2019

Aruba Wireless Controllers: Architecture & Configurations

Not all network engineers understand the impact of interface errors on TCP performance. Interface errors can cause a BIG impact, although it may not be intuitive at first glance.

We recently pointed out some interfaces with extremely high errors to a customer. We mentioned that the links with the highest percentage loss were likely getting very little useful data through them, and that they should investigate the cause of these errors. Initially the customer did not appear to be very concerned because the percent of errors was below 3%. We personally find error rates of greater than 0.001% to be a cause for concern.

Based on this experience, I thought I’d write up an article to illustrate the impact of interface errors.

Best TCP/IP Performance Expected

Perhaps the first question to consider is “What is the best TCP/IP performance you can expect on a Gigabit Ethernet link in the campus?”

First let’s look at the buffering required for TCP which is the bandwidth delay product (BDP). With a Gigabit Ethernet link, the buffering required in a receiving system for maximum performance is the amount of data that can be sent between ACKs. The bandwidth of a Gigabit link is 1000 Mbps. If the data exchange is inside a campus, say between a data center server and a user, the RTT should be very small, perhaps 2 milliseconds or .002 seconds. So for a Gigabit link, the receiving system needs to be able to buffer bandwidth * delay:

BDP = 1000 Mb/s * .002 seconds

BDP = 1000 Mb/s (1 byte/8 bits) * .002 seconds

BDP = 125,000,000 bytes * .002 seconds

BDP = 250,000 Bytes

When the BDP is less than the TCP window size, the path BW is the limiting factor in throughput. For a Gigabit Ethernet link, the BDP of 250,000 Bytes is greater than the default TCP window of 32,000 Bytes (the default TCP window size), so the path bandwidth will not be the limiting factor.

When the TCP window size is less than the buffering required to keep the pipe filled, the mechanics of TCP operation affect the maximum throughput. In this case, the sending system sends a full TCP window worth of data, waits for an acknowledgement from the receiver, then sends again. The application is not using the send-window mechanism that would allow TCP to fill the bandwidth pipe. Only when an ACK is received can more data can be sent. Therefore, the maximum throughput that can be achieved for a source and destination is the window size divided by the time it takes to get back an ACK (i.e., the round trip time). In this case, the best throughput you can achieve is the chunk size (amount of data sent per window) divided by the round trip time or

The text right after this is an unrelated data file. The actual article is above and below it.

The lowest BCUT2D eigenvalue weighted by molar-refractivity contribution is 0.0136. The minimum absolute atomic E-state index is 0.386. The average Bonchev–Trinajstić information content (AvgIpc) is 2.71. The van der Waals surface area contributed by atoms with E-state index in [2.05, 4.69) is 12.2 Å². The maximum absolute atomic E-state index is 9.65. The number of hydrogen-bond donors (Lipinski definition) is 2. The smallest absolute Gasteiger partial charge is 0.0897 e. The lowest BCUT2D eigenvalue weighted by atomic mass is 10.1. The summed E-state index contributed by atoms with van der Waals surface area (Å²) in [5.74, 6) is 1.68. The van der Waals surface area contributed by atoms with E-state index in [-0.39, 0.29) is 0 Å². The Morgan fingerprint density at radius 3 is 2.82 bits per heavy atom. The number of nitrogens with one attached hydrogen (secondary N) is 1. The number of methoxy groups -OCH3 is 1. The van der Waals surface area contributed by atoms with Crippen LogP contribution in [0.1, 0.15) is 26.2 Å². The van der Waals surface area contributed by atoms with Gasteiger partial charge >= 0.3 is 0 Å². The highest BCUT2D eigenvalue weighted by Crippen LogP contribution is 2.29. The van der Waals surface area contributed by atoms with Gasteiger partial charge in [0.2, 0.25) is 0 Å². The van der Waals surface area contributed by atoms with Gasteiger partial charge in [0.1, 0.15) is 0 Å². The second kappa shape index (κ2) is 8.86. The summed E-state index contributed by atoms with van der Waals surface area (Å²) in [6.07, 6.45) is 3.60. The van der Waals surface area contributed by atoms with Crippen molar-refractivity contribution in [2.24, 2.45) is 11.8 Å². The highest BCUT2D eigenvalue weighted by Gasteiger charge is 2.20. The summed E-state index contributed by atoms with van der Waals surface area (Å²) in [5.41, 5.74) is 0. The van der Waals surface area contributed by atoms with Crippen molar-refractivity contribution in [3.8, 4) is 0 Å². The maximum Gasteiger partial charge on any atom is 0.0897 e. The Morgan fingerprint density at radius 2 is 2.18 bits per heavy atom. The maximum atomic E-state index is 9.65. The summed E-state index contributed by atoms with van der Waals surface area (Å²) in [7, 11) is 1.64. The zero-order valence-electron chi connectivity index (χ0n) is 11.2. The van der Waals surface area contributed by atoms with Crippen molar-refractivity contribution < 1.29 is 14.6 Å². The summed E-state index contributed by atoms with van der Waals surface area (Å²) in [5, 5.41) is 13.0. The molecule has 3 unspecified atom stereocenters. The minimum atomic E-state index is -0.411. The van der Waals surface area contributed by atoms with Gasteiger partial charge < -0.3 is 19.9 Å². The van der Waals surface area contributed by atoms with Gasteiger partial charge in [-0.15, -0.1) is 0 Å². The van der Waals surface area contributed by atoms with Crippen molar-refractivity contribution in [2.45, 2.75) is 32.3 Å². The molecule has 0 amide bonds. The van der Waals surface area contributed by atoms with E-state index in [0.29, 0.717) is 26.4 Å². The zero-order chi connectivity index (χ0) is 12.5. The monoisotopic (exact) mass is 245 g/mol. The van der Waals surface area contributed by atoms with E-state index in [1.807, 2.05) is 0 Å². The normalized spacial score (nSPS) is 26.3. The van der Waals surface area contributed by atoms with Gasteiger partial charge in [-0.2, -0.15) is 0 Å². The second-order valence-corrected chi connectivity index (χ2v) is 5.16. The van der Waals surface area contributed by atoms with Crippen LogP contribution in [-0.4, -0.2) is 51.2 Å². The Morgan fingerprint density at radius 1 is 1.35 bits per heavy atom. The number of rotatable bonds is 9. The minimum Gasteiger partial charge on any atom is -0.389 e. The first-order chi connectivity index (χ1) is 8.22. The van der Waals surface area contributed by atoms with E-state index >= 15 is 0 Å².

Max Throughput = chunk size / RTT

Max Throughput in bps = [Bytes * 8 (bits/byte) ] / RTT

Max Throughput in bps = [Bytes * 8 (bits/byte) ] / RTT

Another question to consider is “What is the maximum throughput for a GE link in the data center?”

For this best case calculation, I assume the application sends a chunk of 64,000 Bytes of data across multiple TCP segments and waits for an ACK before sending more data. If the data exchange is inside a campus, say between a data center server and a user, the RTT should be very small, perhaps 2 milliseconds or .002 seconds. So the maximum rate for a single file transfer would be

64,000 * 8 / .002 =256,000,000 bps or 256 Mbps

Conclusion: If the RTT is 2ms, a maximum rate of about 256Mbps is possible in the campus across a Gigabit Ethernet link.

Expected TCP/IP Performance With Errors

A third question to consider is “What is the impact of errors on TCP/IP performance on a Gigabit Ethernet link in the campus?”

Note: There are several potential sources of interface errors, including interface discards when there is insufficient bandwidth to support the traffic volume, misconfigured duplex and speed settings, excessive buffering on interfaces, misconfigured EtherChannels, and faulty cables or hardware.

First we consider what is an acceptable error rate. Based on the IEEE 802.3ab standards, the Bit Error Rate (BER) considered acceptable for 1000BaseT circuits is 1 in 1*10^10 bits.

1 bit loss in 1*10^10 bits/sec = 1 bit loss in 1.25*10^9 bytes per second

If we assume an average packet is 1000 bytes long, the 1000BaseT BER would be 1 packet loss in 1.25*10^6 packets. On a percentage basis, 1 packet lost/1.25*10^6 = 8*10^-7 = .00008%